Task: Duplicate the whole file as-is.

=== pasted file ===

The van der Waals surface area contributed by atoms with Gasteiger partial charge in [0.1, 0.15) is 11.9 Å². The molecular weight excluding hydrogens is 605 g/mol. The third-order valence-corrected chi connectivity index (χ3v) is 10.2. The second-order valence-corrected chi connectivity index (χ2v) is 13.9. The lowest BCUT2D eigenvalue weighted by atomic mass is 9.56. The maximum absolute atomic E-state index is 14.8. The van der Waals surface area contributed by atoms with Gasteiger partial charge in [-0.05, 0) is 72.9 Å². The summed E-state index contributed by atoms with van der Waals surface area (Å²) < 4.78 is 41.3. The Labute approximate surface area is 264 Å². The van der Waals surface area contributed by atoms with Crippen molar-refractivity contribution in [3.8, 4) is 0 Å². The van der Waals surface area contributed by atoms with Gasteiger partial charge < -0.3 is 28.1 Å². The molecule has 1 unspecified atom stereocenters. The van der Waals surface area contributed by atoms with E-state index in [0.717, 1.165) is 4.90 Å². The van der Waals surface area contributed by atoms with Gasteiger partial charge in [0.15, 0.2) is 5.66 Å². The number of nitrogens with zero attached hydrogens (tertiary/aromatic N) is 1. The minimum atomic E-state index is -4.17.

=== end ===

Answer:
The van der Waals surface area contributed by atoms with Gasteiger partial charge in [0.1, 0.15) is 11.9 Å². The molecular weight excluding hydrogens is 605 g/mol. The third-order valence-corrected chi connectivity index (χ3v) is 10.2. The second-order valence-corrected chi connectivity index (χ2v) is 13.9. The lowest BCUT2D eigenvalue weighted by atomic mass is 9.56. The maximum absolute atomic E-state index is 14.8. The van der Waals surface area contributed by atoms with Gasteiger partial charge in [-0.05, 0) is 72.9 Å². The summed E-state index contributed by atoms with van der Waals surface area (Å²) < 4.78 is 41.3. The Labute approximate surface area is 264 Å². The van der Waals surface area contributed by atoms with Crippen molar-refractivity contribution in [3.8, 4) is 0 Å². The van der Waals surface area contributed by atoms with Gasteiger partial charge < -0.3 is 28.1 Å². The molecule has 1 unspecified atom stereocenters. The van der Waals surface area contributed by atoms with E-state index in [0.717, 1.165) is 4.90 Å². The van der Waals surface area contributed by atoms with Gasteiger partial charge in [0.15, 0.2) is 5.66 Å². The number of nitrogens with zero attached hydrogens (tertiary/aromatic N) is 1. The minimum atomic E-state index is -4.17.